Clay Mineral Formation in Different Rock Types of a Weathering Boulder Conglomerate1
- R. I. Barnhisel and
- C. I. Rich2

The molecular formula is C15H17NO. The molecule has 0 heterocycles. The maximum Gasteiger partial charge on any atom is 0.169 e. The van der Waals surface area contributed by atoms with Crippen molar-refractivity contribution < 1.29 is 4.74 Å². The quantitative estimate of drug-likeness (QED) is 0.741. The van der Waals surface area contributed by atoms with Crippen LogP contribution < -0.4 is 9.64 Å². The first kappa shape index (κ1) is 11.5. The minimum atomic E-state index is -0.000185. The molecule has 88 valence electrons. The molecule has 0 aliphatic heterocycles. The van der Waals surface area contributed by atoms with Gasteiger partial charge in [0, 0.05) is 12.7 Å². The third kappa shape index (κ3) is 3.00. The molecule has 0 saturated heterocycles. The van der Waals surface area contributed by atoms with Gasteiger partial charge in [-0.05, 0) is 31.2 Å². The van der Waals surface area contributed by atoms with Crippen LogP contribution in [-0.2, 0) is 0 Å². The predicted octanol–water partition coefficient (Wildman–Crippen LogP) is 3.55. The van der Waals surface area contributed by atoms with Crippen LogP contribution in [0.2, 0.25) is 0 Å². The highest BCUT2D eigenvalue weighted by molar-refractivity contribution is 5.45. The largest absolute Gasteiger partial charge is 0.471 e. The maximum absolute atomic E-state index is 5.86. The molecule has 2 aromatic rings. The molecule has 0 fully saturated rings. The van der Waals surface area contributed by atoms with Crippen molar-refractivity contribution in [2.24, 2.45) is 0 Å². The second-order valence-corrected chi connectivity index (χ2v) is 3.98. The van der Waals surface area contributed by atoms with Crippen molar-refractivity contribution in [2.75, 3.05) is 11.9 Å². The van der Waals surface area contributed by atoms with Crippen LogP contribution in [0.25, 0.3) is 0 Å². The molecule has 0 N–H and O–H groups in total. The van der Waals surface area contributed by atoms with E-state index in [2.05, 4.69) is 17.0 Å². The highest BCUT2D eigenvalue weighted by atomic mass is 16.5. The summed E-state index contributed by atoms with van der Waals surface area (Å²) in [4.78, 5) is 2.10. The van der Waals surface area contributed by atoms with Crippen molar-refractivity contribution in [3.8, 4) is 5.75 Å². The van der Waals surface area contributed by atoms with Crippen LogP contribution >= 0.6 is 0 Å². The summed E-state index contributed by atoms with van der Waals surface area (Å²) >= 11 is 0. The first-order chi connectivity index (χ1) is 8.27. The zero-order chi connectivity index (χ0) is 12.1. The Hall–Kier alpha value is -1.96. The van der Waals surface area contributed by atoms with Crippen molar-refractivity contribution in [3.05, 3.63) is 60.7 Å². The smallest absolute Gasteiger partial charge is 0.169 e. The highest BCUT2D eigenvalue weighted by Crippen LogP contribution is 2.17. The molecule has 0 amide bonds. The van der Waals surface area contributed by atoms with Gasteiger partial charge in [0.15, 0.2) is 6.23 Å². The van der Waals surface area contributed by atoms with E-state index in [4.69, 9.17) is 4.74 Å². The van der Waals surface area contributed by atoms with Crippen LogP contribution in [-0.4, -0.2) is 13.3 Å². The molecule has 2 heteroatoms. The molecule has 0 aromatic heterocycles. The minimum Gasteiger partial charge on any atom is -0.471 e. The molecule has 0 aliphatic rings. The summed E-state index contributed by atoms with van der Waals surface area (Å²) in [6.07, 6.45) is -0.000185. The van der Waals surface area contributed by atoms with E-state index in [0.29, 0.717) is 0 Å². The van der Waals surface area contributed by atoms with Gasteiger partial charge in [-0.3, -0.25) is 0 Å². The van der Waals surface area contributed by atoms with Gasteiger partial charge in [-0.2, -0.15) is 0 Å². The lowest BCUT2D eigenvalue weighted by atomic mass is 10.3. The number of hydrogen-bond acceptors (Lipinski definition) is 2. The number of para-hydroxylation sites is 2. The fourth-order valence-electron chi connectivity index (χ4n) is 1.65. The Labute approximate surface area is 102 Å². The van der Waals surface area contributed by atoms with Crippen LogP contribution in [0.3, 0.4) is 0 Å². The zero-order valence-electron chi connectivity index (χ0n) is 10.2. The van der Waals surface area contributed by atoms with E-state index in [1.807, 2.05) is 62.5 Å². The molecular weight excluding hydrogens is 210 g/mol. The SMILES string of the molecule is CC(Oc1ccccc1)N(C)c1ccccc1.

A study was made of the weathering products from individual boulders from a conglomerate composed of boulders having differing geologic origin. A detailed study was made of three of these rocks, namely: granite and granite-gneiss rocks; basic igneous rocks (gabbro); and single feldspar crystals from a pegmatite formation. Clay mineral formation was dependent on the chemical nature of these rock materials and the immediate ionic environment within the weathering boulders. The sodium and potassium feldspar crystals of granitic and gneissic rocks weathered to kaolin minerals, whereas the primary minerals of the gabbro boulders weathered to montmorillonite. Significant differences in cation exchange capacities (CEC) and exchangeable cations were observed for the various weathered boulders. These differences were related to the original parent rock materials and to the present clay mineralogy of the weathered boulders. The dominant cation in all systems was aluminum, which comprised up to 83% of the exchange capacity of the weathered rock that contained a large amount of montmorillonite. Although the amounts of all basic cations in these systems were small, the weathered boulder material in which kaolin clays were predominant contained more Na than did the montmorillonite systems. The reverse was true for exchangeable Mg and K. Exchangeable Ca was small in all samples. The weathered boulders were extremely acid with pH values near 4.3.Please view the pdf by using the Full Text (PDF) link under 'View' to the left.
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